Rebranding your company – Step 1: Design Audit
This is the first in a series outlining The Letter M’s methodology for a rebranding or brand refresh:
Looking to put a new face on your organization?
Perhaps you’d simply like to freshen up a brand that may have become inconsistent or weakened (see Why Rebrand? Five reasons). Your brand should clearly define you, and set you up for victory: more than a logo, it is a compelling thematic and visual identity that is critical to the success of your business.
To implement a strategic, informed and nuanced rebranding (or refreshing), you’ll need to start from the ground up, with a Design Audit, the first of five critical steps:
a. Begin by putting out a call to staff for ANYTHING that articulates, reflects or visualizes your brand: this could be the company bio, media releases, strategies, surveys, annual reports, ads, which pen you printed the logo on, etc.
b. Take the time to read, compare and critique the design and messaging of these materials (depending on how many items there are, this could take a few hours or a full day). Identify:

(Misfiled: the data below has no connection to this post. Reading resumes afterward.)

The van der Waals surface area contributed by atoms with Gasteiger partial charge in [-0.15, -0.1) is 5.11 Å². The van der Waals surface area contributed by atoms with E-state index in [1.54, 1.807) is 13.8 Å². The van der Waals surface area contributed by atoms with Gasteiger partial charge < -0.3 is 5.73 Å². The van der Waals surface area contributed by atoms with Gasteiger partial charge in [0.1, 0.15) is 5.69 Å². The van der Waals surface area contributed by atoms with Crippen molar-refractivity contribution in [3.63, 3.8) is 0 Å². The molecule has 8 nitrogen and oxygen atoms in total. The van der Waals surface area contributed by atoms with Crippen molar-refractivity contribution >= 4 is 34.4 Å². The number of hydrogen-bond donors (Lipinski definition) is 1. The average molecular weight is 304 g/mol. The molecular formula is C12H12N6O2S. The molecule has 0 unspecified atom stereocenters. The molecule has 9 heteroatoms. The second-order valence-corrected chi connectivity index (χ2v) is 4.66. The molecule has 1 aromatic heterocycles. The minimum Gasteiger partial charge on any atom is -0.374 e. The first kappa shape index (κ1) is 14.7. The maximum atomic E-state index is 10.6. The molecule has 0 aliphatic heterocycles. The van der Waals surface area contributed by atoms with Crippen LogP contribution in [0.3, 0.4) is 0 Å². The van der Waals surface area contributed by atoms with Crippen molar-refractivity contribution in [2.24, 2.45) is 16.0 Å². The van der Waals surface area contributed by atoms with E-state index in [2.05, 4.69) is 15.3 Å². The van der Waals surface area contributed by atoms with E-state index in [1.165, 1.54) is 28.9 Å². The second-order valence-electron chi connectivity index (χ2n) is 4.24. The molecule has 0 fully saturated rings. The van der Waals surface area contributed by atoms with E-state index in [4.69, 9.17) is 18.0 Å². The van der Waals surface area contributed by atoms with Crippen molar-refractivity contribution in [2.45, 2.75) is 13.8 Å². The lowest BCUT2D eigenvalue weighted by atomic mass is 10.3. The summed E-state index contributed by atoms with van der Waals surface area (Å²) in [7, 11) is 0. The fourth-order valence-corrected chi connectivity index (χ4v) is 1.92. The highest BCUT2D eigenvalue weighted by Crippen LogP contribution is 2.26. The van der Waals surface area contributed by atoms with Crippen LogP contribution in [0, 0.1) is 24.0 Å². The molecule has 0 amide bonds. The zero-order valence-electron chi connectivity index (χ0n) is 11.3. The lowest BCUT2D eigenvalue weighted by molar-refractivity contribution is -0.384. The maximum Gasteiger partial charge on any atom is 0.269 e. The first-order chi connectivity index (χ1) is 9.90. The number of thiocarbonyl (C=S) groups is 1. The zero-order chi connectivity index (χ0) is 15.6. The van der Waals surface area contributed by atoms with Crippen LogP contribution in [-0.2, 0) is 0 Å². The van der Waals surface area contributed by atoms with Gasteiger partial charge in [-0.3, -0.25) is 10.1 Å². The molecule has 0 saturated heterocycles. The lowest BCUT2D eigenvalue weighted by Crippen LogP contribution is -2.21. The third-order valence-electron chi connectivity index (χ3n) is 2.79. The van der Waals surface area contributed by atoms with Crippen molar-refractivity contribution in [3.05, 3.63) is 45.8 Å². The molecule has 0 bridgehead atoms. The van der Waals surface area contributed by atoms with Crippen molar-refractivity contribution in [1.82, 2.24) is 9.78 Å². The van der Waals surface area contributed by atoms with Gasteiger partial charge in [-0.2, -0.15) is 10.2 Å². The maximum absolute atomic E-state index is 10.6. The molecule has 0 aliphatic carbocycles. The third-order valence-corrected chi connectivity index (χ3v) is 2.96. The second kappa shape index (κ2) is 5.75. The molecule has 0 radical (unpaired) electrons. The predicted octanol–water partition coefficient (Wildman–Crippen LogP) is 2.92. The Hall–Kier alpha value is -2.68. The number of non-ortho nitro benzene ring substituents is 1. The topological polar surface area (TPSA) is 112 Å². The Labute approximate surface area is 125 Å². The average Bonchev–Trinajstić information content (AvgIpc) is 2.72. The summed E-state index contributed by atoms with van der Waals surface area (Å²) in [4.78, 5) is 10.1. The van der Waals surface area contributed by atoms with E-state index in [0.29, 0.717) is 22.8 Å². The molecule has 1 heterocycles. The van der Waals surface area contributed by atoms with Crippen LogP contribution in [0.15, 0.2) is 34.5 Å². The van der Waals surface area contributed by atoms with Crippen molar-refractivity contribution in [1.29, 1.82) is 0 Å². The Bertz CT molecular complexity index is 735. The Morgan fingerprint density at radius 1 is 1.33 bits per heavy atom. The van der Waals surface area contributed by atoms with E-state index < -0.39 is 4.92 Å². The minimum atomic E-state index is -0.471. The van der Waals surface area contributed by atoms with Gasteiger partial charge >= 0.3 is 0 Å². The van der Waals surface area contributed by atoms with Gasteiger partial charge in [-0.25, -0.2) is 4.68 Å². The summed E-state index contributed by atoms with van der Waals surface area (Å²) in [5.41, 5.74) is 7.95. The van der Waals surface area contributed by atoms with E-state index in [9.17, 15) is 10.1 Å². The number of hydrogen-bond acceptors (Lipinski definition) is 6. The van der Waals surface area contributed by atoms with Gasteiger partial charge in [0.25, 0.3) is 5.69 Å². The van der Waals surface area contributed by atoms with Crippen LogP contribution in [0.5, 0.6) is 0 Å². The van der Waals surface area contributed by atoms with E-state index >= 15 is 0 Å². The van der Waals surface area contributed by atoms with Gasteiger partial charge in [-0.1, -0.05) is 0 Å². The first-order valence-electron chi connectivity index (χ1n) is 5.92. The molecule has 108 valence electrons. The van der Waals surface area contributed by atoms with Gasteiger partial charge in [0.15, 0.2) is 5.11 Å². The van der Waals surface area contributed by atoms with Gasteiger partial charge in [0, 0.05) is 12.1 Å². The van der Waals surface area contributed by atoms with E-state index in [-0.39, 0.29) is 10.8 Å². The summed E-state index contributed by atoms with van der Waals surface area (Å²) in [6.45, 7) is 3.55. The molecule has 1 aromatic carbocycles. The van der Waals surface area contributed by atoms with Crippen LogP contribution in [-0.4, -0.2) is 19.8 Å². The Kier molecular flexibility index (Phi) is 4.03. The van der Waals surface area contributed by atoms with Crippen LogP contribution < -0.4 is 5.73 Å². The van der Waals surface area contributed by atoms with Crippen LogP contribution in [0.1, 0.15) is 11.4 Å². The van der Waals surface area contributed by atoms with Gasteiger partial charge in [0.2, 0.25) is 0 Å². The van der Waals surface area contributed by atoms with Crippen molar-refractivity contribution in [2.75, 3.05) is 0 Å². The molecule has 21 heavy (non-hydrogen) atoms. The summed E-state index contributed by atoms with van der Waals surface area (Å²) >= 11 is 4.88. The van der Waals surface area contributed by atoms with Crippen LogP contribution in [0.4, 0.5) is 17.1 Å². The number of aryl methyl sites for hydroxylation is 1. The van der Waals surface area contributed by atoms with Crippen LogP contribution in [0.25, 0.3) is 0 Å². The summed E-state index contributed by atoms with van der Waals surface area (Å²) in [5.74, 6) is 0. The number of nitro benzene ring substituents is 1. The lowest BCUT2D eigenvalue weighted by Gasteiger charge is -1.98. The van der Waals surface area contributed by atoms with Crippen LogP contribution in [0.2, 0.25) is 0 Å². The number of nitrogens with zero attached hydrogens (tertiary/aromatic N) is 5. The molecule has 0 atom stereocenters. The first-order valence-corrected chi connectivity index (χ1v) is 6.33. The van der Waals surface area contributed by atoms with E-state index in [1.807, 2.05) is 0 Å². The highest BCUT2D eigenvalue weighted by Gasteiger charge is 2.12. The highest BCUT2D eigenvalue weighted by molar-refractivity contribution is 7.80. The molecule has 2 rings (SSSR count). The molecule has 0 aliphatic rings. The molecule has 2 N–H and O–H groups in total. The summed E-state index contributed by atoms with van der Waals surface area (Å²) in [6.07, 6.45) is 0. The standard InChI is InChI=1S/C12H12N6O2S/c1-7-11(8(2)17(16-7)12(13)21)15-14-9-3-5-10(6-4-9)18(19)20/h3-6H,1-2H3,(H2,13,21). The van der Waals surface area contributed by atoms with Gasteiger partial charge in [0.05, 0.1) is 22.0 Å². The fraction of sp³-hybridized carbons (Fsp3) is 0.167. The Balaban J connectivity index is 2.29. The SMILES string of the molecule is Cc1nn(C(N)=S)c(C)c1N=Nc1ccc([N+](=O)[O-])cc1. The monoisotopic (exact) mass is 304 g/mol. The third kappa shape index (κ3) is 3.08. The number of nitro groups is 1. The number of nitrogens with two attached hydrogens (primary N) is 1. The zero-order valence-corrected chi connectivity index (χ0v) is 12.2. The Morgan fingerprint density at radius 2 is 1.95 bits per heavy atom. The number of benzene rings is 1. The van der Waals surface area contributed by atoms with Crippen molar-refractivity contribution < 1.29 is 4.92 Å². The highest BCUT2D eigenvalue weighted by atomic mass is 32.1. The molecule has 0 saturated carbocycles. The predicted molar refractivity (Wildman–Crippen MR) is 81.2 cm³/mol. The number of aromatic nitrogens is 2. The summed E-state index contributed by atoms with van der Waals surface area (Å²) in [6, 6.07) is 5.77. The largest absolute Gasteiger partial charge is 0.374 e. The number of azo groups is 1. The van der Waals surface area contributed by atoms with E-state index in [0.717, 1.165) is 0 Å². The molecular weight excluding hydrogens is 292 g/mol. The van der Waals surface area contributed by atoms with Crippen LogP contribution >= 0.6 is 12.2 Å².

- Materials that do NOT reflect the organization (Why do you feel that way?)
- Your “favourite” materials (What is it about them that speaks to you?)
- Whom the various materials target (These should be your primary audiences)
- The purpose of various materials: to sell, engage, inform, etc. (Were/are they successful?)
- How materials describe your organization and its products/services
- Consistencies (and inconsistencies) in design
- Whether the logo and design of materials matches the words you use to promote it
c. Jot down your notes on the above items then review and reflect.
d. Group your notes into similar themes, findings and opportunities. These should serve as discussion points for your team to explore what they do/don’t want to see in a new identity.
Completing a design audit is the first of five steps in ensuring a fresh and focused rebranding. What’s next? The discovery phase.